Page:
8 theses for a lot element in research funding

Since 2017, the Volkswagen Foundation has been testing a novel procedure for selecting projects for funding in the initiative 'Experiment!': Following initial quality assurance by a jury, it selects a share of the funded projects by lot. What effect does this random element have on the selection of projects?

The following theses are based on practical experience and initial results from the accompanying research.


In the case of highly competitive procedures, the lottery relieves the burden on reviewers faced with the problem of differentiating quality among a large number of equally high-ranking proposals.

Decisions by lot are free of any bias and of any influences caused by group dynamics.

The lot is blind to quality. To work properly, therefore, the process requires an initial quality assurance.

In the event where a reviewer panel does not cover all topics equally well, such a procedure ensures fairness among eligible applications.  

Regarding the outcome, diversity is enhanced by drawing lots. Often, procedures based on consensus tend to favor established topics and conventional methods ("mainstreaming").

Accompanying research shows that the partially randomized selection, i.e. including a lottery, encourages the submission of risk-taking research proposals.

The introduction of a randomized element is broadly welcomed by the scientific community, including reviewers, and by an increasing number of funding organizations.

Selection by lot has to be regarded as a useful supplement – but not an alternative – to peer review and cannot replace scientific discourse.


What is your opinion on lottery procedures in research funding? Join the discussion on Twitter: #PeerReviewLottery.

You can download a printable version of the 8 theses here (PDF).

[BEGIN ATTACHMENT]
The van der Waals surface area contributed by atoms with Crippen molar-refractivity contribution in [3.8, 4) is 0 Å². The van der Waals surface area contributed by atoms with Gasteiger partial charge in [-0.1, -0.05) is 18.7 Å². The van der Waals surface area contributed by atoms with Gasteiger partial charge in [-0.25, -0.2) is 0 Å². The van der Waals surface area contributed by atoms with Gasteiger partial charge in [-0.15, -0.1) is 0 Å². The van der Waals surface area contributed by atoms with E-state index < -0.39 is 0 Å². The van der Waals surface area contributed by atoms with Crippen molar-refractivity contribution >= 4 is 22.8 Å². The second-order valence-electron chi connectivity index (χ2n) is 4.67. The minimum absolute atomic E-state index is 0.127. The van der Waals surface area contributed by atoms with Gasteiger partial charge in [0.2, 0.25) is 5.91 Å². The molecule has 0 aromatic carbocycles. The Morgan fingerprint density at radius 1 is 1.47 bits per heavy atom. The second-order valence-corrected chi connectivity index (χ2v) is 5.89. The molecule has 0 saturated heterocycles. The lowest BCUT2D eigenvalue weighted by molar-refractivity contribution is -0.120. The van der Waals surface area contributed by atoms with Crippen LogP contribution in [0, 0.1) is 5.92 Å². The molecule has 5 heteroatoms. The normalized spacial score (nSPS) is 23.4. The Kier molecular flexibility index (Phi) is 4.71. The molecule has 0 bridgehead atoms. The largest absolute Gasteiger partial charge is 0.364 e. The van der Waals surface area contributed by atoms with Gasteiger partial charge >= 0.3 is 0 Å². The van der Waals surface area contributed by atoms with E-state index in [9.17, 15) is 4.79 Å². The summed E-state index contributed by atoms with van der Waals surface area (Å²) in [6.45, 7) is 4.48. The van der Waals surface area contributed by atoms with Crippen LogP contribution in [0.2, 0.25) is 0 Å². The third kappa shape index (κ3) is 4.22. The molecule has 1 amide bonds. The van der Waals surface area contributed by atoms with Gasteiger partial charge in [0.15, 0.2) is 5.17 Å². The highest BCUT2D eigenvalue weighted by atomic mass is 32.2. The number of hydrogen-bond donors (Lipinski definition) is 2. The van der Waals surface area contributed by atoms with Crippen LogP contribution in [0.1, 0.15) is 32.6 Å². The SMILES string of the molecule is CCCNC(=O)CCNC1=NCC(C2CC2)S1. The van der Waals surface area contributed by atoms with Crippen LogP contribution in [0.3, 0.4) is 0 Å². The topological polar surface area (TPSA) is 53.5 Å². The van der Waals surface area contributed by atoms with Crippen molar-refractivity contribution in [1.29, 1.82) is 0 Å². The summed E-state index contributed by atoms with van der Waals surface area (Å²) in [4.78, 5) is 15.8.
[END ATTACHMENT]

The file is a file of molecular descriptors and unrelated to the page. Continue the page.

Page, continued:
Background: the funding initiative 'Experiment!'

With its funding initiative "Experiment!", the Volkswagen Foundation supports scientists who want to test a radically new and risky research idea. Failure of the concept and unexpected findings are acceptable results.

Facts and figures

The initiative was started in November 2012, funded projects are selected via a partially randomized procedure since 2017.

The initiative addresses researchers in science and engineering as well as in the life sciences. The funding is limited to 18 months and up to 120,000 Euro. The projects selected for funding cover a wide range of subject areas, with participants from research institutions across Germany.

The accompanying research project

The lottery as a new selection element and the entire selection process are being evaluated. In our interview "High level of acceptance for project selection by lot", Dr. Dagmar Simon and Dr. Martina Röbbecke (Evaconsult) report on initial results from their accompanying research project.

Infographic on the selection of funded projects for the 'Experiment!' initiative.

Free Download (English abstract): "Die Macht des Zufalls - Neue Wege für die Förderung riskanter Forschungsideen?" (PDF) by Martina Röbbecke and Dagmar Simon, from: Fo 1+2, 2020, Universitätsverlag Webler.

Text "Falling Walls Science Breakthroughs of the year"

Teil-randomisiertes Verfahren unter den "Breakthroughs of the year" bei "Falling Walls"

Das teil-randomisierte Verfahren der VolkswagenStiftung war unter den 10 Finalisten des Wettbewerbs "Breakthroughs of the year 2020" der Falling Walls Foundation in der Kategorie "Science and Information Management". Dr. Henrike Hartmann, die Leiterin der Förderabteilung der VolkswagenStiftung, erläuterte das Verfahren im Video